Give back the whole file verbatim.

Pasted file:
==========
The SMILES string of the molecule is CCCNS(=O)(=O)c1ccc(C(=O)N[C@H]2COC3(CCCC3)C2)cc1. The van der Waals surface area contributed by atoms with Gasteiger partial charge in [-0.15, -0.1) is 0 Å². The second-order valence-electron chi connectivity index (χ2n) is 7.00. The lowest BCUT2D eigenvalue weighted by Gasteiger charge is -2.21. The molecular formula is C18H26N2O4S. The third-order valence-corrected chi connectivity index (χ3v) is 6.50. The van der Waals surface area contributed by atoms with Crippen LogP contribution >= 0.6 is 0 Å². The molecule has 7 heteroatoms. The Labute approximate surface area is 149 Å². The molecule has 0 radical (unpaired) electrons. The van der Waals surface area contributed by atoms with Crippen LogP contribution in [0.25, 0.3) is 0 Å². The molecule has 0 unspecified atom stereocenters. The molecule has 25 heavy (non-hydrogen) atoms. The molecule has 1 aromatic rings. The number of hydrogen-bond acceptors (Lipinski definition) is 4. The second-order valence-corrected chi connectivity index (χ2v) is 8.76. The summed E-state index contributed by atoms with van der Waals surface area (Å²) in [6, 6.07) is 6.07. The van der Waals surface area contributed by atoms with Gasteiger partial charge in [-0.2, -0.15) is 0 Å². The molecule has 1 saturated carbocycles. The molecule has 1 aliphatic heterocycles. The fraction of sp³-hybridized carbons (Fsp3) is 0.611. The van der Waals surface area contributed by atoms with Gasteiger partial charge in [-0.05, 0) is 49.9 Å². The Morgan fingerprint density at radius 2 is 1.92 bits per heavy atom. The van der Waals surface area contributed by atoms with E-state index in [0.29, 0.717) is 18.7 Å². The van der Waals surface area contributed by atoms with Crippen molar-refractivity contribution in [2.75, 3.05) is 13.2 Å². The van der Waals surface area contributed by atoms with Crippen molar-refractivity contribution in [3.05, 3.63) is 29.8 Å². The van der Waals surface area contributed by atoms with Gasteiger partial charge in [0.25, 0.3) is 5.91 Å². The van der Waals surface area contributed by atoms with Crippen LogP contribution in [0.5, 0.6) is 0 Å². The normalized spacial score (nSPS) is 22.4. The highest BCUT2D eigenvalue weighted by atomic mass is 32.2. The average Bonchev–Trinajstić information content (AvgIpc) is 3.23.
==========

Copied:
The SMILES string of the molecule is CCCNS(=O)(=O)c1ccc(C(=O)N[C@H]2COC3(CCCC3)C2)cc1. The van der Waals surface area contributed by atoms with Gasteiger partial charge in [-0.15, -0.1) is 0 Å². The second-order valence-electron chi connectivity index (χ2n) is 7.00. The lowest BCUT2D eigenvalue weighted by Gasteiger charge is -2.21. The molecular formula is C18H26N2O4S. The third-order valence-corrected chi connectivity index (χ3v) is 6.50. The van der Waals surface area contributed by atoms with Crippen LogP contribution >= 0.6 is 0 Å². The molecule has 7 heteroatoms. The Labute approximate surface area is 149 Å². The molecule has 0 radical (unpaired) electrons. The van der Waals surface area contributed by atoms with Crippen LogP contribution in [0.25, 0.3) is 0 Å². The molecule has 0 unspecified atom stereocenters. The molecule has 25 heavy (non-hydrogen) atoms. The molecule has 1 aromatic rings. The number of hydrogen-bond acceptors (Lipinski definition) is 4. The second-order valence-corrected chi connectivity index (χ2v) is 8.76. The summed E-state index contributed by atoms with van der Waals surface area (Å²) in [6, 6.07) is 6.07. The van der Waals surface area contributed by atoms with Gasteiger partial charge in [-0.2, -0.15) is 0 Å². The molecule has 1 saturated carbocycles. The molecule has 1 aliphatic heterocycles. The fraction of sp³-hybridized carbons (Fsp3) is 0.611. The van der Waals surface area contributed by atoms with Gasteiger partial charge in [-0.05, 0) is 49.9 Å². The Morgan fingerprint density at radius 2 is 1.92 bits per heavy atom. The van der Waals surface area contributed by atoms with E-state index in [0.29, 0.717) is 18.7 Å². The van der Waals surface area contributed by atoms with Crippen molar-refractivity contribution in [2.75, 3.05) is 13.2 Å². The van der Waals surface area contributed by atoms with Crippen molar-refractivity contribution in [3.05, 3.63) is 29.8 Å². The van der Waals surface area contributed by atoms with Gasteiger partial charge in [0.25, 0.3) is 5.91 Å². The van der Waals surface area contributed by atoms with Crippen LogP contribution in [0.5, 0.6) is 0 Å². The normalized spacial score (nSPS) is 22.4. The highest BCUT2D eigenvalue weighted by atomic mass is 32.2. The average Bonchev–Trinajstić information content (AvgIpc) is 3.23.